Whether or not seeing LGBTQ people in all their complexity could change the mind of a bigot is up for debate, but as Lucy pointed out, in a study done by GLAAD, the majority of the population believes they never met a trans person before, and that belief is how harmful stereotypes get passed around as truths in these communities.
“That makes onscreen representation incredibly important, right? So if it is recycling tropes, and stereotypes and damaging portrayals, then not all representation is good representation” says Lucy. “And we have to be very careful about the films that we’re putting forward. Obviously, we want to have as much LGBTQIA representation on the screen at the festival, but we have a lot of discussions about, you know, is this tired? Have we seen this 100 times already? Or is this pushing the conversation about our identities forward?”
Speaking for myself, when I see films that depict the complexity of queer life, I walk away feeling inspired to create, to love, and to learn more. I first saw Moonlight in theaters and cried through it. I’ve watched it a handful of times since and there is a reason it swept awards season and is considered one of the most beautiful films made about Black men and sexuality.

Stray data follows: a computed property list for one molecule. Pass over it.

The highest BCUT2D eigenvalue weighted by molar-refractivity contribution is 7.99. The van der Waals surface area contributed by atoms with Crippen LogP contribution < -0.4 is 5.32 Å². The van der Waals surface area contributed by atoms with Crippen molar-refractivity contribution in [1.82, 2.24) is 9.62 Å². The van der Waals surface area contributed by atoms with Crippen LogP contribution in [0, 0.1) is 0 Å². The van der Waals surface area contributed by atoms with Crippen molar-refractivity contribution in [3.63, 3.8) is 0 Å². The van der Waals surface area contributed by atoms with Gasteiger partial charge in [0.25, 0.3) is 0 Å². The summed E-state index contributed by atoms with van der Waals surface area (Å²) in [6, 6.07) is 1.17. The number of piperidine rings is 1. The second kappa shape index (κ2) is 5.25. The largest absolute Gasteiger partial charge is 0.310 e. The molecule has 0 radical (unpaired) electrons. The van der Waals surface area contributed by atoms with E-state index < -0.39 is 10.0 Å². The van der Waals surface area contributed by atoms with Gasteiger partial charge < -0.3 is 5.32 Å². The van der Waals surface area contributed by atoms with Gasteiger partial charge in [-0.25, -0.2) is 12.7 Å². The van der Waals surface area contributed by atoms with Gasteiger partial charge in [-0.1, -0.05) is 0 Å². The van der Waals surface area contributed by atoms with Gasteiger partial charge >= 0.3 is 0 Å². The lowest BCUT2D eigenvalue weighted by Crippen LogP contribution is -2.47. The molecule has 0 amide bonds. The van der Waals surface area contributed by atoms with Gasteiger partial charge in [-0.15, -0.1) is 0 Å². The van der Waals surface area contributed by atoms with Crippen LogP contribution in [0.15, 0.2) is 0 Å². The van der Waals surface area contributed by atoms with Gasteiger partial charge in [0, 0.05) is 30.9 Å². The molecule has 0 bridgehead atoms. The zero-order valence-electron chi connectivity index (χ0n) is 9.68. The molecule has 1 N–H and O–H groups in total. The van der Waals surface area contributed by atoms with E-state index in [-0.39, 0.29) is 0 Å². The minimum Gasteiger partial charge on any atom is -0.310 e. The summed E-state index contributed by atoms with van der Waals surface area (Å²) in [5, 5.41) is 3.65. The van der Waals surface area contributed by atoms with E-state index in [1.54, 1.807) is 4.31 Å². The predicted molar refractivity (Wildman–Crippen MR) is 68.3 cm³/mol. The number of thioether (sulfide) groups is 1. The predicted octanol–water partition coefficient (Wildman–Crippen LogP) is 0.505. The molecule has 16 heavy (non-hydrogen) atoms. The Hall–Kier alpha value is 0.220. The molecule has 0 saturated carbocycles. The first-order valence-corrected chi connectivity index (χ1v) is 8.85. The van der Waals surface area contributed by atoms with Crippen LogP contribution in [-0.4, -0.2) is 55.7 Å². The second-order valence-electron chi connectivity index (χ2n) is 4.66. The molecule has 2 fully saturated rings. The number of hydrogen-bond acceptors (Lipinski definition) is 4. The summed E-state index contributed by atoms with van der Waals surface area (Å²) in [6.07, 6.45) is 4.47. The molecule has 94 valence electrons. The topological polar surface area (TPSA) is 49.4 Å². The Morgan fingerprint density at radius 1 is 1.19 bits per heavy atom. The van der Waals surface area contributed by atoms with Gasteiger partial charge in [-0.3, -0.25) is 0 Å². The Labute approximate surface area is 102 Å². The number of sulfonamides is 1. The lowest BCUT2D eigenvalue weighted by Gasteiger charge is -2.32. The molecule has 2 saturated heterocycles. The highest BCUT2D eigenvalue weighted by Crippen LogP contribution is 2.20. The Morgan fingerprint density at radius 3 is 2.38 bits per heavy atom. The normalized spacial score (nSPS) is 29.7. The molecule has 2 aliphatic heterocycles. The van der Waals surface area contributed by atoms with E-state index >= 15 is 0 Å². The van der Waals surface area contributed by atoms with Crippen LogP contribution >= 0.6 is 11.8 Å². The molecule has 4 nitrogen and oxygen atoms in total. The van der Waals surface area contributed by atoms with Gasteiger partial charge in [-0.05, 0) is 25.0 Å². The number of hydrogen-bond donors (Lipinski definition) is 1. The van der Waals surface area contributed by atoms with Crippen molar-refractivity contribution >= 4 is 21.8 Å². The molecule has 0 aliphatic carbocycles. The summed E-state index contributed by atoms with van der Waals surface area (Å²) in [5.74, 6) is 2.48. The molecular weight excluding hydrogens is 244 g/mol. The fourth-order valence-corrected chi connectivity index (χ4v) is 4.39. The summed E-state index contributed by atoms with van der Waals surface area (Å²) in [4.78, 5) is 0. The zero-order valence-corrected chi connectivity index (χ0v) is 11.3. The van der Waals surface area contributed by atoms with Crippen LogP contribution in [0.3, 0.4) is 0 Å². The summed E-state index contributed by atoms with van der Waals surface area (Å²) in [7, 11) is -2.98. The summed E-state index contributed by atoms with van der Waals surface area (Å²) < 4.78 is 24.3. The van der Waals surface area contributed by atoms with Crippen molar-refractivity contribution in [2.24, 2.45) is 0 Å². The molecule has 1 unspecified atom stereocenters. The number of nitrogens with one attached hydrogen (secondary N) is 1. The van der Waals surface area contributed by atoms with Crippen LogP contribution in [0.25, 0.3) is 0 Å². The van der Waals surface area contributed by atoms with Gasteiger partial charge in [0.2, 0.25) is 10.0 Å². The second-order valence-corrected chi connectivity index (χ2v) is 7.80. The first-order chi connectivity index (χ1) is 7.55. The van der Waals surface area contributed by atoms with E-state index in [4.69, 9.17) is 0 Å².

Moonlight was about two men but I still saw myself in the emotional journey of someone grappling with their first queer experience, with mental health, and understanding who you are and who you want to be. Seeing yourself on screen is important for so many queer people, it provides a basis for imagination, a window through which you can see your life and its possibilities.
I got to talk with Lucy and Shakira about the first time they saw themselves on screen, and they both shared the common point of first seeing mostly white stories about queer women as their introduction to queer film, and then later finding films more aligned with their identities.
“I grew up in a very white town in England, and I would watch whatever I could find in terms of clear representation. But in secret in the middle of the night when the rest of my family was sleeping. I remember seeing My Own Private Idaho, which is as far from me as you can get, but it was clear, and I felt some connection to it,” says Lucy.